Ministry of Skill Development and Entrepreneurship has been created to fulfill the vision of a ‘Skilled India’ where human resource development is the primary focus. MSDE will be responsible for coordination with all concerned for evolving an appropriate skill development framework, removal of disconnect between demand for, and supply of, skilled manpower, skill upgradation, building of new skills, innovative thinking and talents for existing and future jobs. MSDE will also play the lead role in ensuring the implementation of the National Policy for Skill development and Entrepreneurship 2015.

Skill development and entrepreneurship are complementary to each other. The key stakeholders include Central Ministries/Departments, State Governments, and industry/ employers. There is a need to ensure alignment of the efforts of all stakeholders in skill and entrepreneurship landscape towards a common goal. While, MSDE will co-ordinate and converge all efforts in this space, the relevant Central Ministries/ Departments, State Governments and industry/employers are expected to fulfil the roles and responsibilities pertaining to their domain.

MSDE is responsible for coordination with all concerned for evolving an appropriate skill development framework.  The implementation of Policy will be supported by three institutions: National Skill Development Agency (NSDA), National Skill Development Corporation (NSDC), and Directorate General of Training (DGT).

“The National Policy for Skill Development and Entrepreneurship has been  structured as an outcome oriented policy. Given the realities of rapidly changing economic landscape in the  country, entrepreneurship opportunities have emerged as an important source of  meeting the aspirations of the youth”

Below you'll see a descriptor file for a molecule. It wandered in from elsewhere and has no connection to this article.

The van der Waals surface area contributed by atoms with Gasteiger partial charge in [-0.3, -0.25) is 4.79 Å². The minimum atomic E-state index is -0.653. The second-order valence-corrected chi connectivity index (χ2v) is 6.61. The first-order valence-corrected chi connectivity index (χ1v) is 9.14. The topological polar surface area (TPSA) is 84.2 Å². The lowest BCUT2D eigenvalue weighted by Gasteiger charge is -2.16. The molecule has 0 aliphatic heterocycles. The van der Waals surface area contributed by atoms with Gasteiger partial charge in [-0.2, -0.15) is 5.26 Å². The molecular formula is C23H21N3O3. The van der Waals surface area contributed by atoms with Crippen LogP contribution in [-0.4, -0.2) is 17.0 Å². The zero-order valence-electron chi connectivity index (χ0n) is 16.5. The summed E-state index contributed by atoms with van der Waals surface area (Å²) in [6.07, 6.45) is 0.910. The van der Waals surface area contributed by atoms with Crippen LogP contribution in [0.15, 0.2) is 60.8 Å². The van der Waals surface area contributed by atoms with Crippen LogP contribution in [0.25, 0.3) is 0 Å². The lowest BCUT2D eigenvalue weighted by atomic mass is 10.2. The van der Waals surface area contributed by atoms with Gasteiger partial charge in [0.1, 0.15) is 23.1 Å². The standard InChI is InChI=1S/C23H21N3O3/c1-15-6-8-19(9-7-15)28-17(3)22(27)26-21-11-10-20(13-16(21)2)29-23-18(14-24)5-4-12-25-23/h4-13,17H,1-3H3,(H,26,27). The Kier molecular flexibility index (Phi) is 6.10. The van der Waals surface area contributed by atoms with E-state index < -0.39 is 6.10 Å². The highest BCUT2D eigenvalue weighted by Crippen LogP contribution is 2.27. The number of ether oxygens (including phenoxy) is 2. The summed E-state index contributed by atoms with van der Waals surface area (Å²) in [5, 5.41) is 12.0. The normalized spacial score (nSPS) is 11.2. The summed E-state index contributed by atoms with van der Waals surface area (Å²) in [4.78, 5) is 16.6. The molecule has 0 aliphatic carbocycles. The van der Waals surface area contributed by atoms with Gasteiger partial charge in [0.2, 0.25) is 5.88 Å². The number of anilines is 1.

National Skill Development Agency (NSDA) has been set up as a Society in June 2013. NSDA is focusing on the two verticals of Quality Assurance and policy research in the skills space. It is mainly responsible for Operationalizing and implementation of National Skills Qualification Framework and the National Labour Market Information System. National Skills Research Division is established to serve as the apex division for providing technical and research support. This division is acting as a think tank and a core skill development hub, which will connect implementation of the Mission with academic research and data.

National Skill Development Corporation (NSDC), a Public Private Partnership was set up in 2008 as a Section 25 company under Companies Act 1956 with shareholding of GOI 49% and private sector 51%. It is the nodal organization for all private sector initiatives in the short term skilling space. Its mandate primarily include,

  • Catalyzing the creation of  market-based, scalable business by providing funding through a combination of debt, equity and grants.
  • Implementing skills voucher programme
  • Driving engagement with industry and businesses
  • Promoting centers of excellence for training of trainers in coordination with States and SSCs
  • Initiating and incubating Sector Skills Councils (SSCs)

Sector Skill Councils (SSCs) : an important arm of execution

cover-story-bIn order to ensure that skill development efforts being made by all stakeholders in the system are in accordance with actual needs of industry, Sector Skill Councils (SSCs) have been set up. SSCs are industry-led and industry-governed bodies, which will help link the requirements of industry with appropriately trained manpower. SSCs are to discharge the following functions:

  • Identification of skill develop- ment needs including preparing a catalogue of types of skills, range and depth of skills to facilitate individuals to choose from them
  • Development of a sector skill development plan and maintain skill inventory.
  • Determining skills/competency standards and qualifications and getting them notified as per National Skill Qualification Framework (NSQF).